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Anorexics don’t just think they’re fat, they move like they are too

Anorexics don’t just think they’re fat, they move like they are too

The disturbed perception of body image seen in anorexics even extends to the way they move.

Anorexics don’t just think they’re fat, they move like they are too

When sufferers of anorexia move through doorways, they unconsciously turn sideways as if they are much larger.

The startling observation was made in a recent study by researchers at the Utrecht University in Denmark.

While the disturbed perception of body image of anorexics is well documented, researchers were interested to examine how these disturbances might manifest in unconscious body movements.

A groups suffering from anorexia nervosa as well as a healthy participant control group were asked to walk through a door, observed as they rotated their shoulders to squeeze through.

Healthy participants began to turn when the doorway was 25 per cent wider than their shoulders, but anorexic participants did so much earlier on, when the opening was almost 50 per cent wider.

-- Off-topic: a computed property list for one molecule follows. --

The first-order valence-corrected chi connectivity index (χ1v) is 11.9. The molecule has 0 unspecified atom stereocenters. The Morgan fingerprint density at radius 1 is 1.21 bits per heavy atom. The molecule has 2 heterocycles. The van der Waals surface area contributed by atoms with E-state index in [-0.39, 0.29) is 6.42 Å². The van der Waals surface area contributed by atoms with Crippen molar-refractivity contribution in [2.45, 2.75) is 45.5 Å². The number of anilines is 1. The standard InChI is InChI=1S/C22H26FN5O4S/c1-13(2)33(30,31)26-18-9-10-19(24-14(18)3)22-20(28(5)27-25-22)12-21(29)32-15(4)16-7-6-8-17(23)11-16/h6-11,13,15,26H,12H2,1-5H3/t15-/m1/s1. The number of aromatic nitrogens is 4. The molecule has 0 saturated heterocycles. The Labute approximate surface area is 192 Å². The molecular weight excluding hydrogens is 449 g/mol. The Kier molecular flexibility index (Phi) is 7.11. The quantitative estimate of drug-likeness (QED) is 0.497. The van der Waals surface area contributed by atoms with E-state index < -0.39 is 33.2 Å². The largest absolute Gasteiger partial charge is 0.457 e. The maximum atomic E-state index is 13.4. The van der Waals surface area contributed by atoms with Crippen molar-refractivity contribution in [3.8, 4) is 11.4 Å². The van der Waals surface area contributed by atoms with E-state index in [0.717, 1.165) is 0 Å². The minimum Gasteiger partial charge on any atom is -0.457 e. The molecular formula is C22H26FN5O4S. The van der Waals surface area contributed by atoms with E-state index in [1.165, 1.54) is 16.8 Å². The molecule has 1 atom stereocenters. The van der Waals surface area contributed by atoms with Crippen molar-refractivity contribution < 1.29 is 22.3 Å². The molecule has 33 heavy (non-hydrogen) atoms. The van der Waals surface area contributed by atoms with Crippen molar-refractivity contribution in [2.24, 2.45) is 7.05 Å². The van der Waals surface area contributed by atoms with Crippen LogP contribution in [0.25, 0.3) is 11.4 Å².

The study’s findings showed that the anorexics’ skewed view of their body size as ‘”fat” was more pervasive than previously thought – affecting both the conscious and unconscious actions of sufferers.

Anouk Keizer, the study’s lead researcher, believes the findings demonstrate that for anorexics, experiencing their body as fat went beyond their thinking and perception and was played out in the way they moved.

Keizer believes the research, published in the journal PLOS One, will influence the way the eating disorder is treated:

“Current therapeutic interventions should not only focus on changing how patients think about their body and how they look at it but also target the body in action,” she said.

“In other words, treatment should aim to improve the experience of body size as a whole,” the researcher argued.

The study was one of the first to link body representation to physical actions when considering eating disorders and could have great implications for how psychologists treat the illness in future.

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